• The change in color particularly at leaf’s tips, suggests that succulents are at a point that their natural pigments are activated by stress.

[3] Avoid The “Magnifying Glass Effect”

Magnifying glasses function as a funnel that helps concentrate and intensify the sun’s rays when they are placed in the sun.

The phenomenon is known by the name of “magnifying glass effect,” and can be observed in crystals, and also in water droplets.

Magnifying glass effects could cause plants to become burned due to the fact that it increases the sun’s radiation. So, our advice is:

Avoid putting succulents in windows in areas with intense and bright light because the glass could cause an “magnifying glass effect.”.

Glass terrariums get sunlight during the day or in the afternoon, try to avoid the most bright times of direct sunlight as the glass used in the terrarium may magnify the effects of sunlight.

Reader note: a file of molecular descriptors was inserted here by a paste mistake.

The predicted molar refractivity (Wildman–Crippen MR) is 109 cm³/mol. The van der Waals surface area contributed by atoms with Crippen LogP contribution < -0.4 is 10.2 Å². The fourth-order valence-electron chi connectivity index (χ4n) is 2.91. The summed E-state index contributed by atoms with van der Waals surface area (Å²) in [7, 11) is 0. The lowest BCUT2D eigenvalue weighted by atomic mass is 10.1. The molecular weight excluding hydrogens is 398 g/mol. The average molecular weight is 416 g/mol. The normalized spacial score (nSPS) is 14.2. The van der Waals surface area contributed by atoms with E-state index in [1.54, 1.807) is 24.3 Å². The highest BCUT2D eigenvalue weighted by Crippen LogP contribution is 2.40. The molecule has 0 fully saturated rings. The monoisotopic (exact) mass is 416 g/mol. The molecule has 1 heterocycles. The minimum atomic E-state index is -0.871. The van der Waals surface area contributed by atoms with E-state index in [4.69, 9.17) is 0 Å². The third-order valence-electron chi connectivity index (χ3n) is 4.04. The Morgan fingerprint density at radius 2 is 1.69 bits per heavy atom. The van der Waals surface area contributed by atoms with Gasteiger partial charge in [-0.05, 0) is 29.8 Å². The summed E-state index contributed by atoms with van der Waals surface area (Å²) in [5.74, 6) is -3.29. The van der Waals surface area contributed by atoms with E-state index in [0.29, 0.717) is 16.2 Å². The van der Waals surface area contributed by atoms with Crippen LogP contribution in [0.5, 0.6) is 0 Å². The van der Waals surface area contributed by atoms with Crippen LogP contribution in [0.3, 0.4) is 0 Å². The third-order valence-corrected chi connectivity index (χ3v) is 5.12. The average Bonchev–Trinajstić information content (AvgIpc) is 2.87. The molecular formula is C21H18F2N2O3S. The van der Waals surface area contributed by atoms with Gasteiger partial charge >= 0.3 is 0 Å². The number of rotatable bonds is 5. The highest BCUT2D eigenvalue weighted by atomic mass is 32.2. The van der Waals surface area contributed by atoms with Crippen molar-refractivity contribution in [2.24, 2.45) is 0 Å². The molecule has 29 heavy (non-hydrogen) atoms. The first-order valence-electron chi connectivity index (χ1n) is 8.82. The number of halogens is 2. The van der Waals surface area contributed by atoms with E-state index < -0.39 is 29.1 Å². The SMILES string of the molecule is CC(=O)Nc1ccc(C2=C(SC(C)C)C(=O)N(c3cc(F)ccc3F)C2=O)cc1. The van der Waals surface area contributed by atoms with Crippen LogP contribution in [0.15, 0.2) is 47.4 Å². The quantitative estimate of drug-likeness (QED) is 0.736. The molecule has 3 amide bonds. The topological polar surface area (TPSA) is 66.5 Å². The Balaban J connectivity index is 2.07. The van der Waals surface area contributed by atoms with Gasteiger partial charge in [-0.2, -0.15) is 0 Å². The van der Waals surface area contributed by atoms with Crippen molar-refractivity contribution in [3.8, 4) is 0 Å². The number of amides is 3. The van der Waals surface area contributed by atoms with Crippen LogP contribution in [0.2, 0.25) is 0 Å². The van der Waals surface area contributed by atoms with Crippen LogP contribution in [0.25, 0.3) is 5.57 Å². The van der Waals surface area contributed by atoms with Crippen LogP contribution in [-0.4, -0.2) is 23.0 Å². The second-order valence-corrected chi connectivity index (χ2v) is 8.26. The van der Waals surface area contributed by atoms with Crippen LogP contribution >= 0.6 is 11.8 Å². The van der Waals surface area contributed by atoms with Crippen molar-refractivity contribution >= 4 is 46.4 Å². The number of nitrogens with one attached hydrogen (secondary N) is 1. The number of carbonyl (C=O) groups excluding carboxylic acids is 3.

Don’t wet the leaves while you water them, particularly if the succulents are exposed to direct sunlight.

Even tiny drops of water can create an magnifying effect and leave visible marks on the surfaces of succulents.

[4] Avoid Spraying And Excessive Exposure To The Sun

Succulents are less sensitive after being treated with a range of insecticides that are both homemade and commercial. So, succulents that have been sprayed are more likely to ignite.

Spraying at night isn’t harmful to your plants as they’ll have had all night to recover and rest.

As a measure, I move some of the succulents that have been sprayed to the shade or spray whenever several clouds occur in the same row. It is possible to avoid burning the succulents in this manner.

[5] Sun And Heat Protection

Depending on the degree of heat and the intensity of the sun in the area, even appropriately acclimatizing your succulents to the sun may not be enough.

Don’t forget about the seasonal changes, particularly during summer and spring when the days are longer. Be aware of these safety tips and also:

  • Be sure that your succulents are well-hydrated by giving them ample water on a regularly. They are more susceptible to burn if they are dehydrated.